The leaves of French tarragon have a fresh rich flavor which is sometimes compared to anise and licorice. This sprawling hardy perennial plant can produce for many years if it is regularly dug up and divided.
French tarragon is smaller and harder to grow than its relative Russian tarragon, but it also has a superior flavor. This article will focus on growing French tarragon.
Growing French Tarragon Plants in the Garden
Plants grown in nutrient-poor soil will have a more intense flavor, so it’s best not to fertilize heavily when you set your tarragon out. Sarah Garland says in her Complete Book of Herbs and Spices that plants grown in poorer soil will grow more slowly. This may not sound like a good thing, but she says it makes them more winter-hardy. However, tarragon will grow best in soil with plenty of organic matter, which can improve both water retention and drainage.
To grow tarragon in the garden, choose a spot where your tarragon will get a full day of sunlight. Tarragon needs well-drained soil and won’t grow well in soggy spots. Leave 2 feet of space between tarragon plants, or between tarragon and other herbs.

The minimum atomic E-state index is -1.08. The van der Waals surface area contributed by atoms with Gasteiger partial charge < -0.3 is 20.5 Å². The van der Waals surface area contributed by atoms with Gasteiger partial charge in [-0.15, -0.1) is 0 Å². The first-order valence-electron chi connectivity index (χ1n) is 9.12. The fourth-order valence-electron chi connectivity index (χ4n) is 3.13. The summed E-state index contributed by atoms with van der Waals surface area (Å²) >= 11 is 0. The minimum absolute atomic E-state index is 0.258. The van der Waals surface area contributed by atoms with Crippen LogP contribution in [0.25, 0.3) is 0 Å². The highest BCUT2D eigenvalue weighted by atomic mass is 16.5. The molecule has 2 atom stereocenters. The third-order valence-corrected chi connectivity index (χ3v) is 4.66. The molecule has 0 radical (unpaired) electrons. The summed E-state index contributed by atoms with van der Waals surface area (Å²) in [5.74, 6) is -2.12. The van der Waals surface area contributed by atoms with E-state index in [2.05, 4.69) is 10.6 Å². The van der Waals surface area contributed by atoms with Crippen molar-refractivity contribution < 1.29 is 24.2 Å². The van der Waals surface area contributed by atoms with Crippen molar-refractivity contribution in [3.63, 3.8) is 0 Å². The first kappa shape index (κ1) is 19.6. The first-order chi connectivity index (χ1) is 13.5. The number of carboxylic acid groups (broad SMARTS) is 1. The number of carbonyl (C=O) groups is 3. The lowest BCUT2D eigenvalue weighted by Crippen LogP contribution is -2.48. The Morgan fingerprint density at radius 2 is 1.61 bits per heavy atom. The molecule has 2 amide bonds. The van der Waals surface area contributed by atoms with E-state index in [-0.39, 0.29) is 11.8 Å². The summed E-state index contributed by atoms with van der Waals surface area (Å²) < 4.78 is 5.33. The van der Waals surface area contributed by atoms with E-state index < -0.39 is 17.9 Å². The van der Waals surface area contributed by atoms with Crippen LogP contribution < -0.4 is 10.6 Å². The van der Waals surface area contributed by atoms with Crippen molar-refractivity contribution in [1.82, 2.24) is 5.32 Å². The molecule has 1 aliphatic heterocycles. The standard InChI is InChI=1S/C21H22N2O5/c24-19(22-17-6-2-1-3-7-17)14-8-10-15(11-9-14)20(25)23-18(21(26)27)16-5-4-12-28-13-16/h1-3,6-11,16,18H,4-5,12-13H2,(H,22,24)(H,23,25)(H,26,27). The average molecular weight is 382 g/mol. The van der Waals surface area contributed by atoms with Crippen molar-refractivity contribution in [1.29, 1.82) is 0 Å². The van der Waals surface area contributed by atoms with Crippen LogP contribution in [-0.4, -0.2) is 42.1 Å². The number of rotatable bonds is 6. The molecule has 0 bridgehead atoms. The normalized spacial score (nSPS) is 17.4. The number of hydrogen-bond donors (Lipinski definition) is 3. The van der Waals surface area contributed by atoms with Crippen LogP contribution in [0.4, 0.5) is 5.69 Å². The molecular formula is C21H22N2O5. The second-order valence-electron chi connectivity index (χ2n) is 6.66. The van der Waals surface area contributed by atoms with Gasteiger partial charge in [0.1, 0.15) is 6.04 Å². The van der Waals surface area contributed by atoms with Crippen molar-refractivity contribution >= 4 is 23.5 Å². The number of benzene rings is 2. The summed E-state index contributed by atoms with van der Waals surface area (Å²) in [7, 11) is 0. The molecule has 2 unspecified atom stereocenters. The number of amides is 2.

The top of the tarragon plant will die back in autumn. You can choose whether or not to cut back the dried stems or leave them in place. The Illinois Extension recommends leaving the dead tops in place over winter and cutting them back in spring. Sarah Garland and the University of Florida recommend cutting the tops back in autumn. I’ve always cut mine off in autumn and haven’t tried spring cutting.
Mulch the roots with grass clippings, hay, or other organic material.
When and How to Plant French Tarragon
French tarragon has sterile flowers and is generally not grown from seed. Commercially sold tarragon seeds are for the coarser-flavored Russian tarragon. Start by buying French tarragon seedlings or by taking cuttings or root divisions from an established plant. Set seedlings out in spring after the danger of frost has passed.
Maintaining Your French Tarragon